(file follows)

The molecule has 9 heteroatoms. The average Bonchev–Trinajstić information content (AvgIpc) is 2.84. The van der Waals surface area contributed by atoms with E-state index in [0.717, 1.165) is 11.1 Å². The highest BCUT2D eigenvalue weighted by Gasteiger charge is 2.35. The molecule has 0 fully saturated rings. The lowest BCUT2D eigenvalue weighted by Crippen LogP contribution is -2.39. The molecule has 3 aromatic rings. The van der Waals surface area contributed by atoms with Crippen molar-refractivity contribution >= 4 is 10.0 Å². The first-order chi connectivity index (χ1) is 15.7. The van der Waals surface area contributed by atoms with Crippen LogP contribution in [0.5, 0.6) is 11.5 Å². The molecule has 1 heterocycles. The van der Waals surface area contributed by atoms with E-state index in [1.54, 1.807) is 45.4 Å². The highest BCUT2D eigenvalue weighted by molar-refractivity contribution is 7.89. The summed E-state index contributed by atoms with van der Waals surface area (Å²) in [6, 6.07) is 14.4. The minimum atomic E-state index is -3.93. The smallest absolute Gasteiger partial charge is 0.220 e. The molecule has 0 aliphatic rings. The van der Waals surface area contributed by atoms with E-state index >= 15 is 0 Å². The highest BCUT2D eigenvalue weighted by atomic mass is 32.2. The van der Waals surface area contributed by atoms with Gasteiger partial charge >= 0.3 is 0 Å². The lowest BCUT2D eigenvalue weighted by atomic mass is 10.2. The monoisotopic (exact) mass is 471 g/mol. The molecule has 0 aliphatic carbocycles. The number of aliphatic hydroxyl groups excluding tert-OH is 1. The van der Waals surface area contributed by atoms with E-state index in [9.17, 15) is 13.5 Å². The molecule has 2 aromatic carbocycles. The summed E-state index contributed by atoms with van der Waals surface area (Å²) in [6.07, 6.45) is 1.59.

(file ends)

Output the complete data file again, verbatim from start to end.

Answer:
The molecule has 9 heteroatoms. The average Bonchev–Trinajstić information content (AvgIpc) is 2.84. The van der Waals surface area contributed by atoms with E-state index in [0.717, 1.165) is 11.1 Å². The highest BCUT2D eigenvalue weighted by Gasteiger charge is 2.35. The molecule has 0 fully saturated rings. The lowest BCUT2D eigenvalue weighted by Crippen LogP contribution is -2.39. The molecule has 3 aromatic rings. The van der Waals surface area contributed by atoms with Crippen molar-refractivity contribution >= 4 is 10.0 Å². The first-order chi connectivity index (χ1) is 15.7. The van der Waals surface area contributed by atoms with Crippen LogP contribution in [0.5, 0.6) is 11.5 Å². The molecule has 1 heterocycles. The van der Waals surface area contributed by atoms with E-state index in [1.54, 1.807) is 45.4 Å². The highest BCUT2D eigenvalue weighted by molar-refractivity contribution is 7.89. The summed E-state index contributed by atoms with van der Waals surface area (Å²) in [6, 6.07) is 14.4. The minimum atomic E-state index is -3.93. The smallest absolute Gasteiger partial charge is 0.220 e. The molecule has 0 aliphatic rings. The van der Waals surface area contributed by atoms with E-state index >= 15 is 0 Å². The highest BCUT2D eigenvalue weighted by atomic mass is 32.2. The van der Waals surface area contributed by atoms with Gasteiger partial charge >= 0.3 is 0 Å². The lowest BCUT2D eigenvalue weighted by atomic mass is 10.2. The monoisotopic (exact) mass is 471 g/mol. The molecule has 0 aliphatic carbocycles. The number of aliphatic hydroxyl groups excluding tert-OH is 1. The van der Waals surface area contributed by atoms with E-state index in [9.17, 15) is 13.5 Å². The molecule has 2 aromatic carbocycles. The summed E-state index contributed by atoms with van der Waals surface area (Å²) in [6.07, 6.45) is 1.59.